Arcade Fire

Everything Now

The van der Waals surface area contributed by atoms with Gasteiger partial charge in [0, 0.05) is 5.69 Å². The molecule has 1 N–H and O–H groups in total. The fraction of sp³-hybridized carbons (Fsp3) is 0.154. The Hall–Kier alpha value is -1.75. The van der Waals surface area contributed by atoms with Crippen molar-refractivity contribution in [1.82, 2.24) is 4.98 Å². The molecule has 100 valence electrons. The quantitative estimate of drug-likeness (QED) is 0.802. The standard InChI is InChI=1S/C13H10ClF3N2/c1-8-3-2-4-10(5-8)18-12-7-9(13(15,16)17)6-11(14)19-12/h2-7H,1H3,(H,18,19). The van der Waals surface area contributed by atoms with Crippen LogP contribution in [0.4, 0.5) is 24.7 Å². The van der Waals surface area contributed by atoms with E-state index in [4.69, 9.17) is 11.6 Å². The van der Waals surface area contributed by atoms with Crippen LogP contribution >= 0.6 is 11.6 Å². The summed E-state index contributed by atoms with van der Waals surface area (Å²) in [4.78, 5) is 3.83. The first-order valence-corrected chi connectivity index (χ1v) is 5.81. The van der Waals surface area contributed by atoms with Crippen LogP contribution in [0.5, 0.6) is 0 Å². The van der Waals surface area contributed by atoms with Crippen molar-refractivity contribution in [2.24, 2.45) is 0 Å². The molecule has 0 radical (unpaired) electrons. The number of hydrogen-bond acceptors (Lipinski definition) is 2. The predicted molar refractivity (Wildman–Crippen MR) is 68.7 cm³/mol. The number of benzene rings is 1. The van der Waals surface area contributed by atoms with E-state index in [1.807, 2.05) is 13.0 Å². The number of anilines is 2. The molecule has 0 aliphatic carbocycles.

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On their fifth album, Everything Now, Arcade Fire make their first significant stumble, opting more for style over their typical substance. In their search for what's real in an ephemeral and oversaturated society, they've fallen prey to the very gloss they seek to lampoon, resulting in a lack of the emotion that defined their earlier efforts. Also, with lyrics that are a little too on the nose, much of Everything Now ends up being too clever for its own good, which distracts from some otherwise interesting additions to their catalog. Take the two-part "Infinite Content"/"Infinite_Content," a garage rock blast that morphs into an otherwise dreamy, Suburbs-esque moment. As frontman Win Butler repeatedly spits "All your money is already spent/On infinite content!" and "Infinite content/We're infinitely content," listeners might find themselves wearied from the exaggerated repetition, having gotten the point loud and clear long before he's done shouting. The lyrics found on "Creature Comfort" are another good summation of this issue: in an effort to say something meaningful, Arcade Fire simply sound like they're trying too hard. A handful of standouts will no doubt stand the test of time, but unfortunately not enough for a cohesive and fulfilling statement. Thematic flubs aside, the production and sonic directions on Everything Now sound great. The band recruited an enviable team -- including Daft Punk's Thomas Bangalter, Portishead's Geoff Barrow, Pulp's Steve Mackey, and longtime collaborator Markus Dravs -- that infuses a groove and danceability that Arcade Fire first touched upon on Reflektor. On the bright title track, the dramatically funky "Signs of Life," and the glittering "Electric Blue," Everything Now fully embraces the disco spirit. Elsewhere, the band trades the sparkle of the disco ball for visceral throb, like on the urgent "Creature Comfort," the strutting "Good God Damn," and the hypnotizing "Put Your Money on Me," which sounds like Röyksopp remixing LCD Soundsystem. Peppering Everything Now are some potentially divisive experiments -- like the heavy dub of "Peter Pan" and the New Orleans big-band jam of "Chemistry" -- that don't really fit in with the rest of the album. They're interesting experiments outside the band's comfort zone, but distract from the album's flow. Overall, there is just enough on Everything Now to appease fans and attract newcomers with accessible singles, but as an Arcade Fire record, it's unfortunately too inconsistent and ultimately hollow. Arcade Fire sought to make a Big Statement but instead produced one of their least impactful works.

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